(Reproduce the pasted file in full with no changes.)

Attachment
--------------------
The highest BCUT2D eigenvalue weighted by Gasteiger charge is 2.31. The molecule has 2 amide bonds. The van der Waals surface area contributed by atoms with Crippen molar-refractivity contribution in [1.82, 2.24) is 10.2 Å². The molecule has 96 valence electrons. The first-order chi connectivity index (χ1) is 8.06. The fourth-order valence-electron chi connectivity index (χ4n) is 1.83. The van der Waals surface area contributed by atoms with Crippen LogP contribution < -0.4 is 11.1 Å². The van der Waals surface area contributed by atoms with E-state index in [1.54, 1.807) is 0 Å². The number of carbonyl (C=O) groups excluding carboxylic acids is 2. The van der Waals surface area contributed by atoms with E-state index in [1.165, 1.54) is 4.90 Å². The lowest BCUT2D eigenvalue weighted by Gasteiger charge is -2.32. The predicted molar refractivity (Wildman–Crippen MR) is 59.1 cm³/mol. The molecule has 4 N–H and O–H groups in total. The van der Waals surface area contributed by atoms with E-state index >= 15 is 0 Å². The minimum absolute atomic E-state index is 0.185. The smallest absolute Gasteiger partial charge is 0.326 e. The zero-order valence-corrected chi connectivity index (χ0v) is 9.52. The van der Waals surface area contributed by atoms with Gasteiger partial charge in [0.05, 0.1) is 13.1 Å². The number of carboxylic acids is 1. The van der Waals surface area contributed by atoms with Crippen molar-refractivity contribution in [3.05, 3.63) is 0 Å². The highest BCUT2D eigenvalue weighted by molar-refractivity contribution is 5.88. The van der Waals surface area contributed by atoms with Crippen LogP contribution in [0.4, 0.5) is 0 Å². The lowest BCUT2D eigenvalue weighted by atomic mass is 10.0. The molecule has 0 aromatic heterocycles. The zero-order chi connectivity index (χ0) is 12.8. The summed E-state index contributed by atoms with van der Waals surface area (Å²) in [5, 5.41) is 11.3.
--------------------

The highest BCUT2D eigenvalue weighted by Gasteiger charge is 2.31. The molecule has 2 amide bonds. The van der Waals surface area contributed by atoms with Crippen molar-refractivity contribution in [1.82, 2.24) is 10.2 Å². The molecule has 96 valence electrons. The first-order chi connectivity index (χ1) is 8.06. The fourth-order valence-electron chi connectivity index (χ4n) is 1.83. The van der Waals surface area contributed by atoms with Crippen LogP contribution < -0.4 is 11.1 Å². The van der Waals surface area contributed by atoms with E-state index in [1.54, 1.807) is 0 Å². The number of carbonyl (C=O) groups excluding carboxylic acids is 2. The van der Waals surface area contributed by atoms with E-state index in [1.165, 1.54) is 4.90 Å². The lowest BCUT2D eigenvalue weighted by Gasteiger charge is -2.32. The predicted molar refractivity (Wildman–Crippen MR) is 59.1 cm³/mol. The molecule has 4 N–H and O–H groups in total. The van der Waals surface area contributed by atoms with E-state index >= 15 is 0 Å². The minimum absolute atomic E-state index is 0.185. The smallest absolute Gasteiger partial charge is 0.326 e. The zero-order valence-corrected chi connectivity index (χ0v) is 9.52. The van der Waals surface area contributed by atoms with Gasteiger partial charge in [0.05, 0.1) is 13.1 Å². The number of carboxylic acids is 1. The van der Waals surface area contributed by atoms with Crippen molar-refractivity contribution in [3.05, 3.63) is 0 Å². The highest BCUT2D eigenvalue weighted by molar-refractivity contribution is 5.88. The van der Waals surface area contributed by atoms with Crippen LogP contribution in [0.4, 0.5) is 0 Å². The lowest BCUT2D eigenvalue weighted by atomic mass is 10.0. The molecule has 0 aromatic heterocycles. The zero-order chi connectivity index (χ0) is 12.8. The summed E-state index contributed by atoms with van der Waals surface area (Å²) in [5, 5.41) is 11.3.